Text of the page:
Reprocessing the Middle Class

Given I have firsthand experience of the reprocessing (term borrowed from my beloved brother known as Dragonstrand) of the middle class, I figured this post might carry some weight when taking into account the status quo for the vast majority of American citizens.  In a nutshell, I went from making at my peak $180,000 with bonus, to a three-year period of unemployment or no full-time job, to recently taking a night shift job making $11 dollars an hour with a huge corporation.  I still have two years of federal taxes to pay and over ten grand in credit card debt to pay off.  I have a few personal reasons for my predicament, but nothing that would realistically prevent me from landing a decent job at a decent wage relative to my experience and education.  I don’t really have any other options available.  I have tried to pull myself up and applied to over a thousand white-collar professional jobs during that three-year period, but I couldn’t secure a job offer despite over a decade of solid work experience and higher education from well-known undergraduate and graduate institutions.

The middle and upper middle class in America has been downsized and is being “reprocessed”.  To understand this phenomena one must agree to a fundamental principle.  Wealth, as measured by money, does not grow for the money supply in theory is constant.  Sure, those in charge of the money supply can print more money, but that simply waters down its assumed value and purchase power.  As such, wealth is merely lost by one and gained by another.  There is only one pie to cut up and serve.

 In the United States, the few have mastered the art of accumulating and taking more and more and more money away from the many.  No other developed nation has such an enormous gap between those few that have most and those many that have little.  The art the few have mastered to siphon money away from the majority centers on a multi-pronged strategy and a closely knit group in powerful positions in banking, Wall Street, venture capital, huge multinational corporations, media (advertising and marketing), and government (controlled by lobbyists and big campaign donors).

The only problem with their strategy is eventually the many have little left for the few to take and the well runs dry.  And when the well runs dry they have to figure out how to appease or deceive the mob to avoid a rebellion before they take their winnings and leave the country.  Currently, the power structure is employing delay tactics to avoid the inevitable – a revolution.  The game can best be described as kick the can.  Obama, a man of change, says the right things, but his actions are merely status quo.  And the republican presidential front-runner wants to return to the Reagan era where the wolves were set free.  The truth of the matter is that there is no way out given the current power structure.  Politics and your vote isn’t going to create any change to the fascist power complex.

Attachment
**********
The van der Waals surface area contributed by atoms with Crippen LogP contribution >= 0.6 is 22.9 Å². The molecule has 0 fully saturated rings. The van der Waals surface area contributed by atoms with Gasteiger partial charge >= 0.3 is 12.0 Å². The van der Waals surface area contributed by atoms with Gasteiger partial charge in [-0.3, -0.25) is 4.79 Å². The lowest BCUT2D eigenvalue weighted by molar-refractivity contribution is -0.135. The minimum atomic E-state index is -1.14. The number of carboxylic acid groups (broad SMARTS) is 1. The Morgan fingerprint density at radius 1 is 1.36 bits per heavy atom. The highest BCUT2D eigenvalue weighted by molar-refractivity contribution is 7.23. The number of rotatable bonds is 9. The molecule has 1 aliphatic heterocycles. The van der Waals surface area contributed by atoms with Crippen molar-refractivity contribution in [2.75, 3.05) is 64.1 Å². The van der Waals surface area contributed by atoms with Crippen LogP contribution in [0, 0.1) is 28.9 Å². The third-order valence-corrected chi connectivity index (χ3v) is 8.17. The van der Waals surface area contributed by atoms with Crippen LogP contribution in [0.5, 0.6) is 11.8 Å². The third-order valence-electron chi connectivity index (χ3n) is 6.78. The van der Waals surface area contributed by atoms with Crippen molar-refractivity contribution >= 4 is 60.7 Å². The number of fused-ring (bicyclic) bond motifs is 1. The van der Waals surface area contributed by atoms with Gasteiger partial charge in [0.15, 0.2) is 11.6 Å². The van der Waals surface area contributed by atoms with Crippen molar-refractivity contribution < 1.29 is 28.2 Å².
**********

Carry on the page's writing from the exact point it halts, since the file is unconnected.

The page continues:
My next several posts will summarize the multi-pronged strategy used by the few to siphon away money from the many.  Much of this has been discussed in this blog via previous posts, but I feel now is the time to re-iterate and summarize.  The upcoming election between a republican presidential candidate and Obama is all smoke and mirrors.  The game ahead of us is quite simply a game of kick the can.  We have reached the stage of no way out unless we are willing as a majority to make bold moves.  All that is really needed is an enlightened sense of what is and what will be if we do not act.  I am the farthest thing from a protestor or revolutionary and I have a son I dearly love, but if there is a movement with intelligent momentum, I would be willing to put all that matters in this one life on the line for the many that are yet to come.

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18 thoughts on “Reprocessing the Middle Class

  1. Important to note, however, the number of “the many” who facilitate, if not propagate, the siphoning towards “the few.” This phenomenon still bewilders me, those in need emphatically defending those who’ve never wanted. A socio-economic Stockholm Syndrome, to be sure.